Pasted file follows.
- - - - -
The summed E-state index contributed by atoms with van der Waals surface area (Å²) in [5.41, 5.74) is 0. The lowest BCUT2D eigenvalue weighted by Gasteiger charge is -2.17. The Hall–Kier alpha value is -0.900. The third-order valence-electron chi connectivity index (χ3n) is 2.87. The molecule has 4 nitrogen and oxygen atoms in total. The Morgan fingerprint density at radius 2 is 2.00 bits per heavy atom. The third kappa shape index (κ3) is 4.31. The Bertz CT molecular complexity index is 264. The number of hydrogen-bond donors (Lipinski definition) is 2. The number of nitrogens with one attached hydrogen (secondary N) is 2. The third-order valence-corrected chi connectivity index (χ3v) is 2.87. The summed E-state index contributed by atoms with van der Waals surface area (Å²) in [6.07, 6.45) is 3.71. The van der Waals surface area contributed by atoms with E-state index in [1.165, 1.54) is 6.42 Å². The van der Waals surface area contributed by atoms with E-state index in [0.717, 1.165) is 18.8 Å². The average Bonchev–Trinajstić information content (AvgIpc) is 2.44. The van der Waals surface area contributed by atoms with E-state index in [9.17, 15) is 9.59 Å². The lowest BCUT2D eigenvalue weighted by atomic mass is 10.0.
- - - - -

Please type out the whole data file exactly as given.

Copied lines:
The summed E-state index contributed by atoms with van der Waals surface area (Å²) in [5.41, 5.74) is 0. The lowest BCUT2D eigenvalue weighted by Gasteiger charge is -2.17. The Hall–Kier alpha value is -0.900. The third-order valence-electron chi connectivity index (χ3n) is 2.87. The molecule has 4 nitrogen and oxygen atoms in total. The Morgan fingerprint density at radius 2 is 2.00 bits per heavy atom. The third kappa shape index (κ3) is 4.31. The Bertz CT molecular complexity index is 264. The number of hydrogen-bond donors (Lipinski definition) is 2. The number of nitrogens with one attached hydrogen (secondary N) is 2. The third-order valence-corrected chi connectivity index (χ3v) is 2.87. The summed E-state index contributed by atoms with van der Waals surface area (Å²) in [6.07, 6.45) is 3.71. The van der Waals surface area contributed by atoms with E-state index in [1.165, 1.54) is 6.42 Å². The van der Waals surface area contributed by atoms with E-state index in [0.717, 1.165) is 18.8 Å². The average Bonchev–Trinajstić information content (AvgIpc) is 2.44. The van der Waals surface area contributed by atoms with E-state index in [9.17, 15) is 9.59 Å². The lowest BCUT2D eigenvalue weighted by atomic mass is 10.0.